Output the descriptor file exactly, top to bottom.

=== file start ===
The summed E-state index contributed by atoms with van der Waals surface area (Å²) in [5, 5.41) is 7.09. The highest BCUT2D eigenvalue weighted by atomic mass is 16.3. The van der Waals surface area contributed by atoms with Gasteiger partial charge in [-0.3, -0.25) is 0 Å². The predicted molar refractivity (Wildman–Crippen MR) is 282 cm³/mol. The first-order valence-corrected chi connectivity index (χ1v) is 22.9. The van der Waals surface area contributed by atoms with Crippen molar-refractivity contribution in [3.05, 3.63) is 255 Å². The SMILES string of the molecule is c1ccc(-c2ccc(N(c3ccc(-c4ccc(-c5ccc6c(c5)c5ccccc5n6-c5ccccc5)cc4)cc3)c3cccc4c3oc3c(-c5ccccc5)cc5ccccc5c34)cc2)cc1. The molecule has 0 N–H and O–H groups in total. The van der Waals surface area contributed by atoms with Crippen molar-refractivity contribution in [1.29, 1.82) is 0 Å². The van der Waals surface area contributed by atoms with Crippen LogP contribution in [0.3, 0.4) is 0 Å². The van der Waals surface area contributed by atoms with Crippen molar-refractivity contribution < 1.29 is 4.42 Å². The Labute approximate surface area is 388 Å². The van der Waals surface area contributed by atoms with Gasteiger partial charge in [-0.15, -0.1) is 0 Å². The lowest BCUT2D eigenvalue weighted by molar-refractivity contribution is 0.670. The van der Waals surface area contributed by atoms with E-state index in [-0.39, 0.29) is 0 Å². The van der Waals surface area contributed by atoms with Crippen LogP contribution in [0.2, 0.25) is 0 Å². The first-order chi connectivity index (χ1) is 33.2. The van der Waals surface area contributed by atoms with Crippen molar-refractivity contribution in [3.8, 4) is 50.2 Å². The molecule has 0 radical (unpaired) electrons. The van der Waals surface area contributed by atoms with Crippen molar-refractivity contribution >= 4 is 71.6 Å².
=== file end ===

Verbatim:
The summed E-state index contributed by atoms with van der Waals surface area (Å²) in [5, 5.41) is 7.09. The highest BCUT2D eigenvalue weighted by atomic mass is 16.3. The van der Waals surface area contributed by atoms with Gasteiger partial charge in [-0.3, -0.25) is 0 Å². The predicted molar refractivity (Wildman–Crippen MR) is 282 cm³/mol. The first-order valence-corrected chi connectivity index (χ1v) is 22.9. The van der Waals surface area contributed by atoms with Crippen molar-refractivity contribution in [3.05, 3.63) is 255 Å². The SMILES string of the molecule is c1ccc(-c2ccc(N(c3ccc(-c4ccc(-c5ccc6c(c5)c5ccccc5n6-c5ccccc5)cc4)cc3)c3cccc4c3oc3c(-c5ccccc5)cc5ccccc5c34)cc2)cc1. The molecule has 0 N–H and O–H groups in total. The van der Waals surface area contributed by atoms with Crippen molar-refractivity contribution in [1.29, 1.82) is 0 Å². The van der Waals surface area contributed by atoms with Crippen LogP contribution in [0.3, 0.4) is 0 Å². The van der Waals surface area contributed by atoms with Crippen molar-refractivity contribution < 1.29 is 4.42 Å². The Labute approximate surface area is 388 Å². The van der Waals surface area contributed by atoms with Gasteiger partial charge in [-0.15, -0.1) is 0 Å². The lowest BCUT2D eigenvalue weighted by molar-refractivity contribution is 0.670. The van der Waals surface area contributed by atoms with E-state index in [-0.39, 0.29) is 0 Å². The van der Waals surface area contributed by atoms with Crippen LogP contribution in [0.2, 0.25) is 0 Å². The first-order chi connectivity index (χ1) is 33.2. The van der Waals surface area contributed by atoms with Crippen molar-refractivity contribution in [3.8, 4) is 50.2 Å². The molecule has 0 radical (unpaired) electrons. The van der Waals surface area contributed by atoms with Crippen molar-refractivity contribution >= 4 is 71.6 Å².